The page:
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I was the recipient of this amazing opportunity in my 20’s. My Director was an amazing individual, with fantastic experience in management and top notch commercial sectors. He was genuinely interested in cultivating young talent and offer someone a chance he never had.
Every morning, we would have a walk together and he would tell me about the vision he had for the business: all in very simple words, but he was genuinely interested to make me interested in the business: he would not hide away information from me or try and look though in the face of aversion.
After the walk, we would go into the office and he would draw me a map of where we are now as a business and where we want to be. Then we would bounce ideas to each other that we think will help us reach our goal. No idea was ever laughed at ( even the obviously stupid ones ) and every single idea I had he wrote it down and then he would sit with me and let me explain my reasoning process behind my suggestion. Then, he would take my process and break it down into COST, TIME and VALUE ( CTV ) and we would discuss the implications of CTV at every stage of the process.
In the afternoon, we would take another walk and discuss what needed to be done that’s important – not urgent mind you, but important. And he would let me do it, whilst re-assuring me of his support.
I always felt comfortable going up to him and holding my hands up for any mistakes I made: even when I messed up his accounts so badly, he laughed and sat down with me and showed me how to do the bookkeeping properly.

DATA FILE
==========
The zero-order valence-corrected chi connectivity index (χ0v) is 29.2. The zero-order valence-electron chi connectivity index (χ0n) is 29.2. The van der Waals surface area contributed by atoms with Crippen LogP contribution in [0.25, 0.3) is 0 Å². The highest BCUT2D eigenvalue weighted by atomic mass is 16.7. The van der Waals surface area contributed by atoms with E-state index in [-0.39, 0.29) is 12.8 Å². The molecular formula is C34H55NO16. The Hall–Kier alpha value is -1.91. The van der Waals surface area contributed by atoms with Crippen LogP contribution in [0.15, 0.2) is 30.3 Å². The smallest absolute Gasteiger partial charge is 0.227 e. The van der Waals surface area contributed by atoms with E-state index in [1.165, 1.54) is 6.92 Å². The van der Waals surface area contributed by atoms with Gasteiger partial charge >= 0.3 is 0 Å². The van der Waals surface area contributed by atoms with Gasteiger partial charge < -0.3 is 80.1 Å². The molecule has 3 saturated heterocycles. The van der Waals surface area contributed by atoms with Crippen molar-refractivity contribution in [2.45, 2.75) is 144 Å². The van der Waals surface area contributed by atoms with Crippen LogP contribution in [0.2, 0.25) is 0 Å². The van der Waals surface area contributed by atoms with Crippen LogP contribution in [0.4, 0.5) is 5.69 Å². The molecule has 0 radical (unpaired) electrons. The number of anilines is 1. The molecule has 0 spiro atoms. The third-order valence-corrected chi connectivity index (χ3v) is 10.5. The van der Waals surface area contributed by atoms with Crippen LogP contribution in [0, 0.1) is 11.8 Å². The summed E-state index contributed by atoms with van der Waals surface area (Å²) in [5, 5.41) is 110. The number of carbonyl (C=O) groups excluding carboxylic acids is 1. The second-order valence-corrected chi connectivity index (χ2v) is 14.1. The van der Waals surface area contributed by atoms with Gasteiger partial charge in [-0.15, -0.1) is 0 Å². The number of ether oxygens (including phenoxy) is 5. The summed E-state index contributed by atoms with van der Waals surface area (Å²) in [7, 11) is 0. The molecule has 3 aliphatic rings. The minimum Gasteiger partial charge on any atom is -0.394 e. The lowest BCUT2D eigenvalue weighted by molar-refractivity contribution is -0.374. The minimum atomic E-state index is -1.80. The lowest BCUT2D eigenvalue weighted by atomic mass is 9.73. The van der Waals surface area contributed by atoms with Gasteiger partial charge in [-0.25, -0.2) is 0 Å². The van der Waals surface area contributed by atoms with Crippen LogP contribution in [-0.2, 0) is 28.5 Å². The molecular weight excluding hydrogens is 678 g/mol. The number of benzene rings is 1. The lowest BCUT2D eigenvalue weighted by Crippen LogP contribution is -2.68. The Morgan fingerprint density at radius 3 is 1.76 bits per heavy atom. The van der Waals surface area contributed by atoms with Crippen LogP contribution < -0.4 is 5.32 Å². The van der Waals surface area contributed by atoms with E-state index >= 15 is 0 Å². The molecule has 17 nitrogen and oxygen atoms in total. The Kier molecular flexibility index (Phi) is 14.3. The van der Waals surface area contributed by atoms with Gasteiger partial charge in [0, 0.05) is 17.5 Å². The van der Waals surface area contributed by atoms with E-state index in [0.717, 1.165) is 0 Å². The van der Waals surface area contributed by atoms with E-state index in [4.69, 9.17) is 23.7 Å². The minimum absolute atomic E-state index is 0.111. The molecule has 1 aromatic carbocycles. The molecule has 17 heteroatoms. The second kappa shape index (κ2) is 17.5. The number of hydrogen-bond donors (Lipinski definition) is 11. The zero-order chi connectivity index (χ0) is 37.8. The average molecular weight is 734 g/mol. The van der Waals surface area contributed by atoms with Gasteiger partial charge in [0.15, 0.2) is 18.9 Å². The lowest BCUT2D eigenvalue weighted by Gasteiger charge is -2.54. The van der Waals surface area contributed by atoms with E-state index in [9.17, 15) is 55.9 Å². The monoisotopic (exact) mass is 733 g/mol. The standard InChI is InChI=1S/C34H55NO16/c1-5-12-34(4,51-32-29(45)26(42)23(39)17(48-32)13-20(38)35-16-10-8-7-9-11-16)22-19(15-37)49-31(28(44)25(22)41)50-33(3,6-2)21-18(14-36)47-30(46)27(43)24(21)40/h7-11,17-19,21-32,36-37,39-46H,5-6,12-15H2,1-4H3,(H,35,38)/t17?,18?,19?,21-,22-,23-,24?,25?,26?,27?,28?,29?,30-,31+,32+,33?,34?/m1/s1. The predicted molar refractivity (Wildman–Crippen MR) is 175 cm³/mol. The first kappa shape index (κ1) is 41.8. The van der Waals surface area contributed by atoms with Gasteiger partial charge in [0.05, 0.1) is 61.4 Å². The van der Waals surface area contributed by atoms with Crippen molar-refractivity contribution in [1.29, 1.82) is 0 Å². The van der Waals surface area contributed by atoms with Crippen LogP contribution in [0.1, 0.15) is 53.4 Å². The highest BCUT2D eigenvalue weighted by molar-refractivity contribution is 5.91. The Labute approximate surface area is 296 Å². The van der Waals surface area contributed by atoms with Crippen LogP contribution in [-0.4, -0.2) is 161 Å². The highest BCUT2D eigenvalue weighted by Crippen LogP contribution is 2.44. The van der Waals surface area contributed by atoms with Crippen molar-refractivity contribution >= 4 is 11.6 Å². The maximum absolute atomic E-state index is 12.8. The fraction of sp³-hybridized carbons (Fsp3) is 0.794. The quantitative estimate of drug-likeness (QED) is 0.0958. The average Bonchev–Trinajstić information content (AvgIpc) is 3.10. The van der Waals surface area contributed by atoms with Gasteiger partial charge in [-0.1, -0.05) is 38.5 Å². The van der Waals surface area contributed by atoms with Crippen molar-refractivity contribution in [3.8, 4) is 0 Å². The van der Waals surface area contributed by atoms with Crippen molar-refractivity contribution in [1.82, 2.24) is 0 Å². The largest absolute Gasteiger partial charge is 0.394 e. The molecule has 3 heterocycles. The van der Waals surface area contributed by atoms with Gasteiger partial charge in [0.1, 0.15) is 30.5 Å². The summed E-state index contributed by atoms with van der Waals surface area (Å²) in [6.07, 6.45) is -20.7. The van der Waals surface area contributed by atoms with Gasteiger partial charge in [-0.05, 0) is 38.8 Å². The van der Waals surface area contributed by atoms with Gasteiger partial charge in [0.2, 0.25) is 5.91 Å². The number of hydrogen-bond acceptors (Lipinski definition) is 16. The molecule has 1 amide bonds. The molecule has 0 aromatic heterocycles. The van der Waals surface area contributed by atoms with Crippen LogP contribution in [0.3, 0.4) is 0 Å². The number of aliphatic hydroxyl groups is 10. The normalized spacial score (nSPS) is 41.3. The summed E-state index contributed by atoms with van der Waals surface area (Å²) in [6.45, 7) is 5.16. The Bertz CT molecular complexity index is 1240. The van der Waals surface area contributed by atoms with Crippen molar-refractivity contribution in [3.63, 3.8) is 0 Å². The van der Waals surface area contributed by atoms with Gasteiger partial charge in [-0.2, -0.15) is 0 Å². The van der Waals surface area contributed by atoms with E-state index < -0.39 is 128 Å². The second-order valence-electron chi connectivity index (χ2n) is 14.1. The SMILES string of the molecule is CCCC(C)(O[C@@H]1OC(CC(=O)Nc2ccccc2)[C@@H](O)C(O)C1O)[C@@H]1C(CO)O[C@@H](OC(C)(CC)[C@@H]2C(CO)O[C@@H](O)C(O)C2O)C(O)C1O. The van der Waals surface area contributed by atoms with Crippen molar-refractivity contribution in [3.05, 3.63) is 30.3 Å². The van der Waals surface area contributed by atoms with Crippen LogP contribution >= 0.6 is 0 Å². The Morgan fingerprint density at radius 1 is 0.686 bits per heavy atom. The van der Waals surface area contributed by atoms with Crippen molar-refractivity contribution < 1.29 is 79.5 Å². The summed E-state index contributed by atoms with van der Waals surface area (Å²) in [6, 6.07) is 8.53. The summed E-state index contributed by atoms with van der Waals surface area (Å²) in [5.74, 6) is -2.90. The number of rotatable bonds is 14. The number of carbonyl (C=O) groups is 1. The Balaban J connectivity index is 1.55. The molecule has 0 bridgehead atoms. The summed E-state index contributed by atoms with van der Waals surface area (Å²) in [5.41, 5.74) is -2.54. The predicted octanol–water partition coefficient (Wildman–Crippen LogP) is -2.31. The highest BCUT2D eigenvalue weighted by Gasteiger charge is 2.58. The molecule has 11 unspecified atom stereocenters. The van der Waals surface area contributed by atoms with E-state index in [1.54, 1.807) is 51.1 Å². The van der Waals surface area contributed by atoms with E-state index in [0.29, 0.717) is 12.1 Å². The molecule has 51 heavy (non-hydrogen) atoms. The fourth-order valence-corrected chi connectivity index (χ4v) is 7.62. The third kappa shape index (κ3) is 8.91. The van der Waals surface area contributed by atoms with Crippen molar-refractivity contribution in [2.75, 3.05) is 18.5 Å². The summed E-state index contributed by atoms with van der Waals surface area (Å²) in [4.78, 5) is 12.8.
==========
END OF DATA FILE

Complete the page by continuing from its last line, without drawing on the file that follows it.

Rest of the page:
It was the most valuable help I ever received in my life and to this day, I use everything that he taught me. With every opportunity that I have, I recommend and praise him and still turn to him for advice.
  • Your business is growing, but you are smart enough to know you need to keep up with the customers of tomorrow : the 17, 18 year olds who in the next 5 years will become buyers of your product. You don’t really get their ways, but you know that in order to thrive as a business, you need to understand them. So you think ahead and get a Junior who will bring you a fresh perspective and grows alongside your future customer base, becoming an ambassador of your brand

 

I had the amazing opportunity to help a fantastic Global business recruit juniors for their teams. Prior to my meeting, I was very nervous and full of prejudice: massive business, bums on seats, no prospects, high turnover rate.